I think that most of us have engaged in a wager or two…probably more in fact. For most of us gambling brings little or no gain, and instead, usually loss. That is what it would bring for Horatio Nelson Jackson, as he, to his own folly, accepted a $50.00 bar bet, back in 1903. At that time, there were roads for the cars that were coming out, but they were…well, rough, and that’s an understatement. Unpaved dirt roads are notoriously dusty, rutted, and muddy in the rain. Most people, at that time, considered the automobile a passing novelty, too unreliable to survive a trip across America, but Jackson argued that they were wrong. As often happens in these barroom discussions, someone called Jackson out on his theory. He bet Jackson that he could not drive a car from San Francisco, California to New York City, New York in 90 days. Jackson accepted the challenge.
Jackson asked Sewall Crocker to accompany him on the trip. Crocker was a 22 year old former bicycle racer and a gasoline engine mechanic. Jackson was a doctor who had given up his medical practice after a bout of tuberculosis. At this point, he was looking for adventure. Crocker suggested that the former physician purchase a used 20 horsepower Winton touring car for the treacherous journey, so Jackson did, and named it the “Vermont.” Then on May 23, 1903, the two men hopped in and headed east. They had packed sleeping bags, food, and other camping supplies. Previous cross country trips had all ended in failure, and it was likely that this one would suffer a similar fate, but this was to be the first successful cross country road trip.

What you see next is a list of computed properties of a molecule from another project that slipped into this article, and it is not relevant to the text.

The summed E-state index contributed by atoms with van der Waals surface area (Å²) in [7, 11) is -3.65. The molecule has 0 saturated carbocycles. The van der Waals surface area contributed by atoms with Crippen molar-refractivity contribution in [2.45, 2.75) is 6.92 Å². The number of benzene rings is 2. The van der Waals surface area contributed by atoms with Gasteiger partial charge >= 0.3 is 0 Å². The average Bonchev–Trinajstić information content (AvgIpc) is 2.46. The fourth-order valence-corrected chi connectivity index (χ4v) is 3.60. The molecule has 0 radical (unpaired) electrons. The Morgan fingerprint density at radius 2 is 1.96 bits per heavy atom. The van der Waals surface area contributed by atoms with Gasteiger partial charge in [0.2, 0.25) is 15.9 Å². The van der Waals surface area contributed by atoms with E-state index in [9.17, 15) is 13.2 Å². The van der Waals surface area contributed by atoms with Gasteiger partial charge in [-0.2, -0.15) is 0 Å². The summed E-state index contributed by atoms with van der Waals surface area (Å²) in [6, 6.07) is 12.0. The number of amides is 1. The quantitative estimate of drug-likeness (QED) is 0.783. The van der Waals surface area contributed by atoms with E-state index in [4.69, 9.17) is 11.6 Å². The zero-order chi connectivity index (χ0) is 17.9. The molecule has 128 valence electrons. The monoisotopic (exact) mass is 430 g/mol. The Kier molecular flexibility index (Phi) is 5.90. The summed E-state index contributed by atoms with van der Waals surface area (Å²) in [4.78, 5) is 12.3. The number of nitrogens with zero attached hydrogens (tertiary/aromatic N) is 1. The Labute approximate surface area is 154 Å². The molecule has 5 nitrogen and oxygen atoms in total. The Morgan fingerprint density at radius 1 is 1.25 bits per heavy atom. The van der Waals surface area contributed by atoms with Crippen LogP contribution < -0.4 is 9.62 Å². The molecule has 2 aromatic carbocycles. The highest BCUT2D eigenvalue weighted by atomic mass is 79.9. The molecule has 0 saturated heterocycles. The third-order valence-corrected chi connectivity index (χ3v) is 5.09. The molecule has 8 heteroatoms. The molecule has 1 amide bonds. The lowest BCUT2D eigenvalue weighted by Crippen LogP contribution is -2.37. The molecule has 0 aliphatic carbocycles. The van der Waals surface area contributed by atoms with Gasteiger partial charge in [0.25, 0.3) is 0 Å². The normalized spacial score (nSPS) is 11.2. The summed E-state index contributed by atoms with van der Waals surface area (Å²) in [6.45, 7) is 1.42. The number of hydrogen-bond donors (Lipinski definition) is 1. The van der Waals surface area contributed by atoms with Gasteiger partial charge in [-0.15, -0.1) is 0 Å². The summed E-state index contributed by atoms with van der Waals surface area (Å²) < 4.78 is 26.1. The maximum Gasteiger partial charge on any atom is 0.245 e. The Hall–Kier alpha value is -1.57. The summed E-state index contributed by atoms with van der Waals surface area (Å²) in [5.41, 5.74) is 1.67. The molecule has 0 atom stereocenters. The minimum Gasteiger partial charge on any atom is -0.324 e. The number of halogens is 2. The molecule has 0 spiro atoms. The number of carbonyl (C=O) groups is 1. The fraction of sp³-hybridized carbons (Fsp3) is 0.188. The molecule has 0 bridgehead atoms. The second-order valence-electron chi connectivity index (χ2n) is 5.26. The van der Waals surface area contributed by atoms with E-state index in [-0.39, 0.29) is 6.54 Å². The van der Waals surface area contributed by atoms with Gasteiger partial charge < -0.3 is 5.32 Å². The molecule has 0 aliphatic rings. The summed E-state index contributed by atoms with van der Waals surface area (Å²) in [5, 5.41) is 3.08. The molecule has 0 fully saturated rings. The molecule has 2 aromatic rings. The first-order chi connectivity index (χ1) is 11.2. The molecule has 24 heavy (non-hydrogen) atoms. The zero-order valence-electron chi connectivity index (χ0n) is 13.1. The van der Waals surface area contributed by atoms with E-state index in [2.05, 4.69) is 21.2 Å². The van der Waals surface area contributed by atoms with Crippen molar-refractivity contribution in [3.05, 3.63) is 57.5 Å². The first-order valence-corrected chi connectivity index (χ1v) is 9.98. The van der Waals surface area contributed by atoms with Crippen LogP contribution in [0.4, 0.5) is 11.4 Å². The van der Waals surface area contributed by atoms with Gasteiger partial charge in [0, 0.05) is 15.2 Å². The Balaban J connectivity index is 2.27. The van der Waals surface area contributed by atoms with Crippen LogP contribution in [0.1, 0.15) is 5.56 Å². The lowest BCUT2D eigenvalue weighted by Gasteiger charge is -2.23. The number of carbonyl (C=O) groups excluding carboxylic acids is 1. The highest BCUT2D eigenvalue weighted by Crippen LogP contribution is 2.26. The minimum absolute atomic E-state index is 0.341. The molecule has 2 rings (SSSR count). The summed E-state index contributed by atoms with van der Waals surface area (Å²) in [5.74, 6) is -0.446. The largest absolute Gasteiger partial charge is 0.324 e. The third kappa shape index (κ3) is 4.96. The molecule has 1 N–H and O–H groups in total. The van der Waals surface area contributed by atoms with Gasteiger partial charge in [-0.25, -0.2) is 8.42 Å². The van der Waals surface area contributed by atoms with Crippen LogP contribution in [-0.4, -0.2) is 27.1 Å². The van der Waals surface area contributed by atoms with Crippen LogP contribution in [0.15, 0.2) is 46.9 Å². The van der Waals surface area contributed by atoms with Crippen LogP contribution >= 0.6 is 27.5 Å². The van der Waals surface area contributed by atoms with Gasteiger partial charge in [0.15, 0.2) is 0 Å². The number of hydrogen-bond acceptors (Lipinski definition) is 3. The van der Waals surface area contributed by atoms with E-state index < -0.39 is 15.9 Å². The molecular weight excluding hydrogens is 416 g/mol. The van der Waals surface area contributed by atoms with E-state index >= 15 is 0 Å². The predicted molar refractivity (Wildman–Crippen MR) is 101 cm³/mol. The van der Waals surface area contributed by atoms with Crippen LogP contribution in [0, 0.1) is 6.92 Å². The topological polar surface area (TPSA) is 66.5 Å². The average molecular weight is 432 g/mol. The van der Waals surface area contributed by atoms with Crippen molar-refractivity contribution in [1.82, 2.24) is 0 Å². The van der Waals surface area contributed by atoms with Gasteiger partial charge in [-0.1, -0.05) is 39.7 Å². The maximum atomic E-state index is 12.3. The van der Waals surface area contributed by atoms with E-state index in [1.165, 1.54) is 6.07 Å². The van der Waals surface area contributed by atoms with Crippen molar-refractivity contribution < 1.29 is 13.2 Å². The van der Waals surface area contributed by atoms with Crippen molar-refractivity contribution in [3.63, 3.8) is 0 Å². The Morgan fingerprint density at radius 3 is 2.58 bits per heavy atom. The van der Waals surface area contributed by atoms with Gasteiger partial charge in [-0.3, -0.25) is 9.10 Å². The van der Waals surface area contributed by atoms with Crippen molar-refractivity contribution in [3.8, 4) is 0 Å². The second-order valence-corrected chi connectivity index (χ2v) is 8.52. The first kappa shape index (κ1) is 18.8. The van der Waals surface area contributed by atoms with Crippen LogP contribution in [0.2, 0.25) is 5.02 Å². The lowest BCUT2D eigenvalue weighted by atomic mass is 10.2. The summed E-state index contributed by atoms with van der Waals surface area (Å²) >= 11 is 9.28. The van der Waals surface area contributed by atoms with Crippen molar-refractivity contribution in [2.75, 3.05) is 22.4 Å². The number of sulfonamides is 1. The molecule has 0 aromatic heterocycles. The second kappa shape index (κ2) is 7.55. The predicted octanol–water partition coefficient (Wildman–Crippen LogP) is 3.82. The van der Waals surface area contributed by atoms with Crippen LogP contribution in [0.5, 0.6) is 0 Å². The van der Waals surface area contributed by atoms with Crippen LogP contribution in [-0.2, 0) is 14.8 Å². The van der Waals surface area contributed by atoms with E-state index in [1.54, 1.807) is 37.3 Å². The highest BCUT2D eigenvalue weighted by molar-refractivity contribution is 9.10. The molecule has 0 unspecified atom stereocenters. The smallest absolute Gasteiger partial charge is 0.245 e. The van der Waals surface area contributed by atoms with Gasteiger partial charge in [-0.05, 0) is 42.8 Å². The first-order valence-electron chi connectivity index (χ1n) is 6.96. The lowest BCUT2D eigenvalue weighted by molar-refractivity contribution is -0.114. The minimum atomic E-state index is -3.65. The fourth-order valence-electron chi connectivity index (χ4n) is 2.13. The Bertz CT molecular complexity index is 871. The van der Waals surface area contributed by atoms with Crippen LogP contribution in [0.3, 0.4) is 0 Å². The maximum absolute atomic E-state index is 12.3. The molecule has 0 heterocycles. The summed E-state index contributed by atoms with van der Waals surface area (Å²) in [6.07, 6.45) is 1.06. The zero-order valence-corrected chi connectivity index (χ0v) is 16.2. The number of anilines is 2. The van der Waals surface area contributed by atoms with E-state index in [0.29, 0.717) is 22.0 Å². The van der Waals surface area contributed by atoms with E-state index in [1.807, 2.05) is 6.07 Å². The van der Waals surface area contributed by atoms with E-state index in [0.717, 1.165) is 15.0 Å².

Horatio Jackson had little driving experience, and no mechanical knowledge, but he had his wife’s inherited fortune, and apparently that was burning a hole in he pockets. The roads he was to be on had no road signs, there was no GPS, and more importantly, there were no gas stations…plus the fact that automobiles were prone to breakdowns. The Vermont was no different, the first pit stop was just 15 miles into the trip when they blew a tire. There would be many others. Nevertheless, Jackson would win his bar bet and the $50.00 when he rolled into New York City. The mud caked Vermont, crawled down Manhattan’s deserted Fifth Avenue at 4:30 am on Sunday, July 26. The approximately 4,500 mile journey had taken 63 days, 12 hours and 30 minutes, amazing considering all the problems. So what then was the road trip folly? Just this…Jackson had won his wager with nearly a month to spare, but it cost him $8,000 in the process. I guess he could always say he made the trip.